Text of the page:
Children Of The Corn

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I can’t be specific on dates, but Children Of The Corn was one of the first horror movies I remember discovering. Like I mentioned in my Creepshow 2 review, posters can have a powerful effect on a growing, inquisitive, impressionable mind. Over time I somehow gained information about the story and the movie and began to form my own version of it in my head, but I didn’t get to see it until years later. There’s a danger of being let down after consciously or subconsciously hyping a movie, but where Children Of The Corn is concerned, the mystery and tone conveyed in the opening portions of the movie aligned with the picture I’d created in my mind. Watching again years later, it’s clear that there are better King adaptations and it that it has plenty of shortcomings. I still feel that it captures the essence of the unknown which juvenile and growing horror fans find so alluring, even if it doesn’t have enough bite to hold an adult audience in its thrall.

Adapted from King’s 1978 Night Shift short, Children Of The Corn is the first of (somehow) ten movies in a series which I can only assume grows increasingly <corny> as it progresses. King wrote the original screenplay, but as was normal for the time another writer would come in to usurp the script and focus more on violence than drama. The original story is a simple one – a bickering couple are driving through the US heartland, stop me if you’ve heard this one before, only to become lost and encounter a savage backwater. The key difference here being that the savages are a bunch of kids, creepy religious zealot kids who follow an unseen God known as ‘He Who Walks Behind The Rows’. The movie keeps the basics in check, albeit offering less in the way of marital distress and more in the way of heroic dads and wholesome family dynamics.

We open in pleasingly creepy fashion, as Isaac – moon-faced pre-teen leader of the group sends the crazed Malachi and friends on a poison and murder spree through their hometown, Gatlin. It’s a simple farming town, and the crops have been failing, which Isaac takes to mean their God is not pleased. And we all know how to appease an angry, malevolent God. Cut to a few years later and a ‘just about to be famous for Terminator’ Linda Hamilton (Vicky) and boyfriend Peter Horton (But) heading up river to start a new life. Driving through endless miles of nothing, their subdued fears about the future are disturbed by the sudden appearance of a child bouncing under the wheels of their car. After initially thinking they hit and killed him, they come to understand that he was already dead. The boy was trying to escape Isaac and his murderous ways, but ended up being sacrificed to the God of Buick. Should they leave him and go on their way? Should they drop the body off in a local town? Should they take him to a big city hospital, or the Police Station in local Gatlin? This being a horror movie, the pair make the wrong choice and quickly find themselves in a world of pitchforks and pasty teens.

The film isn’t as shlocky as some early King adaptations, surprising perhaps given the subject matter. Likewise, it isn’t anywhere near the level of his biggest films of the period – Carrie or The Shining. To its credit, it isn’t all silly surface scares – that sense of the unknown and of being lost permeates the atmosphere in the opening scenes and its an atmosphere which works for me personally having been a child with a heightened fear of being lost or left behind in a new place. Outside of personal feelings, the film is an obvious parable for religious fundamentalism and the dangers of allowing any cult to take power. I like this angle, as ham-fisted as it may be delivered here, and I’m sure a more dedicated experienced director and writer combo could do something stronger with the material viewed in this way. There are of course numerous departures from the source material, fleshing out the cult and delivering a less downbeat ending for example. It’s well enough shot, using the open and wide landscape to decent effect, and by and large the cast serve their purpose – all the more impressive given that many of them are kids. Hamilton doesn’t get to show off her later chops, but is more than the withering lead lady of the piece you might expect from such a film, and gets just as much screen time and action as Horton. They work well as a couple and spend much of the film apart dealing with various factions within Gatlin, again equipping themselves admirably.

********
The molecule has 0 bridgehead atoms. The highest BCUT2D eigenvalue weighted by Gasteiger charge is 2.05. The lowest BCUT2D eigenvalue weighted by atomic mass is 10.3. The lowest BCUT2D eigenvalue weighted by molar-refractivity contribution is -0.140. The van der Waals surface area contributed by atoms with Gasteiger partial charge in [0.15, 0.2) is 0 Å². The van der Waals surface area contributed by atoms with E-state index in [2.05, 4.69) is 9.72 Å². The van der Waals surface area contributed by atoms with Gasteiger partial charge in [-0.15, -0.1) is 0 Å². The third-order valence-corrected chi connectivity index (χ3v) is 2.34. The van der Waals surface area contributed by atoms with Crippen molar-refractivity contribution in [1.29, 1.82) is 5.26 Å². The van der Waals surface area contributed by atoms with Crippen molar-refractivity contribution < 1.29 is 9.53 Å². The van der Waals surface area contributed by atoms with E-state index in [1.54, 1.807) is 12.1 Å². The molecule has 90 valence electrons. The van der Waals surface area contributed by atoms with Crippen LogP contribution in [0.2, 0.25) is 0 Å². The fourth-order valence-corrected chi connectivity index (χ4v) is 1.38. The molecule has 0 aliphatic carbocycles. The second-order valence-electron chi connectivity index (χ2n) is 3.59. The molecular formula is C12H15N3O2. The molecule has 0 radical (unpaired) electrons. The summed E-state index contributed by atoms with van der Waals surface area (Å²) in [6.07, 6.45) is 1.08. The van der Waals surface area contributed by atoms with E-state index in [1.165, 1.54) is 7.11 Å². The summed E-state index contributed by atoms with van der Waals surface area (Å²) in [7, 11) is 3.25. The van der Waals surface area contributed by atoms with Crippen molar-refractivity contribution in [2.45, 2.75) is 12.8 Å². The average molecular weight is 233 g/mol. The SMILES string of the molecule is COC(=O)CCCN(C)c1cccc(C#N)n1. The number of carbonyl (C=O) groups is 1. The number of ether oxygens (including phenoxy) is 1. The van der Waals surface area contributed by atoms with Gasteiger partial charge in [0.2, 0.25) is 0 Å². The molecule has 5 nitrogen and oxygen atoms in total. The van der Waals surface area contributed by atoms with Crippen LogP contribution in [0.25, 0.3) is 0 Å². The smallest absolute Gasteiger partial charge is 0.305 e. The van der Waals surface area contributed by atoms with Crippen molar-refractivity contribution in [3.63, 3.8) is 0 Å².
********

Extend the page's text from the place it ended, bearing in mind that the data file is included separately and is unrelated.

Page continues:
Is it top tier King? No, but that’s generally reserved for his more classy material or when a classy director gets a hold of his work. But it’s serviceable enough for most viewers to get something out of it, and good enough that many King and horror fans might rank it as a second tier adaptation. In any case, in this strange time of locked doors and empty streets we find ourselves in it’s worth a watch to remind ourselves what the outdoors look like – and that what’s out there may want us for lunch.

Let us know what you think of Children Of The Corn in the comments!

The Girl With All The Gifts